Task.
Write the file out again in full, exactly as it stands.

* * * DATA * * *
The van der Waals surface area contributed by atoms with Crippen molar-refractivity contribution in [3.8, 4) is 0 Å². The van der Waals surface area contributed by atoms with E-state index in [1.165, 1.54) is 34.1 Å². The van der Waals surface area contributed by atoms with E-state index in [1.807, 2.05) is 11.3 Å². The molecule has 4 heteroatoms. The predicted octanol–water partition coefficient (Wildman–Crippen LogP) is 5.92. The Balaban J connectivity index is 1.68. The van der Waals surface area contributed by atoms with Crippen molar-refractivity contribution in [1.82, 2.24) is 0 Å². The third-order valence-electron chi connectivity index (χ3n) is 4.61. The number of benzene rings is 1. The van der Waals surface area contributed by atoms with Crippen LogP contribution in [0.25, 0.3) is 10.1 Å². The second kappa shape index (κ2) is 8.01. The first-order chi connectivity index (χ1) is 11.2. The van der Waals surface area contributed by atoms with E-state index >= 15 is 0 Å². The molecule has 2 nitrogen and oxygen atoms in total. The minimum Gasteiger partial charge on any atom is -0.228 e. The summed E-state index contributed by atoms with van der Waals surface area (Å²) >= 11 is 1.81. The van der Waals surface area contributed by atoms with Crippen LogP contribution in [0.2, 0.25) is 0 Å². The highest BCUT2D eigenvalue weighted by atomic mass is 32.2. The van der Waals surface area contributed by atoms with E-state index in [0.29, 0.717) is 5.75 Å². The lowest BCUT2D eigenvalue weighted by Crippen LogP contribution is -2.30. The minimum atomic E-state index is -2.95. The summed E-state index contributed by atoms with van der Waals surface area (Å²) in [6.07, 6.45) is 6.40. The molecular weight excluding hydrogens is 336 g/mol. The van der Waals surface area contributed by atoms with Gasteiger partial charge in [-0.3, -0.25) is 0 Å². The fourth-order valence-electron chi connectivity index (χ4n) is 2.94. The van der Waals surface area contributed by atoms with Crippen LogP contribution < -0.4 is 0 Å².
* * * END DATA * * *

The van der Waals surface area contributed by atoms with Crippen molar-refractivity contribution in [3.8, 4) is 0 Å². The van der Waals surface area contributed by atoms with E-state index in [1.165, 1.54) is 34.1 Å². The van der Waals surface area contributed by atoms with E-state index in [1.807, 2.05) is 11.3 Å². The molecule has 4 heteroatoms. The predicted octanol–water partition coefficient (Wildman–Crippen LogP) is 5.92. The Balaban J connectivity index is 1.68. The van der Waals surface area contributed by atoms with Crippen molar-refractivity contribution in [1.82, 2.24) is 0 Å². The third-order valence-electron chi connectivity index (χ3n) is 4.61. The number of benzene rings is 1. The van der Waals surface area contributed by atoms with Crippen LogP contribution in [0.25, 0.3) is 10.1 Å². The second kappa shape index (κ2) is 8.01. The first-order chi connectivity index (χ1) is 11.2. The van der Waals surface area contributed by atoms with E-state index >= 15 is 0 Å². The molecule has 2 nitrogen and oxygen atoms in total. The minimum Gasteiger partial charge on any atom is -0.228 e. The summed E-state index contributed by atoms with van der Waals surface area (Å²) >= 11 is 1.81. The van der Waals surface area contributed by atoms with Crippen LogP contribution in [0.2, 0.25) is 0 Å². The highest BCUT2D eigenvalue weighted by atomic mass is 32.2. The van der Waals surface area contributed by atoms with E-state index in [0.29, 0.717) is 5.75 Å². The lowest BCUT2D eigenvalue weighted by Crippen LogP contribution is -2.30. The minimum atomic E-state index is -2.95. The summed E-state index contributed by atoms with van der Waals surface area (Å²) in [6.07, 6.45) is 6.40. The molecular weight excluding hydrogens is 336 g/mol. The van der Waals surface area contributed by atoms with Gasteiger partial charge in [-0.3, -0.25) is 0 Å². The fourth-order valence-electron chi connectivity index (χ4n) is 2.94. The van der Waals surface area contributed by atoms with Crippen LogP contribution < -0.4 is 0 Å².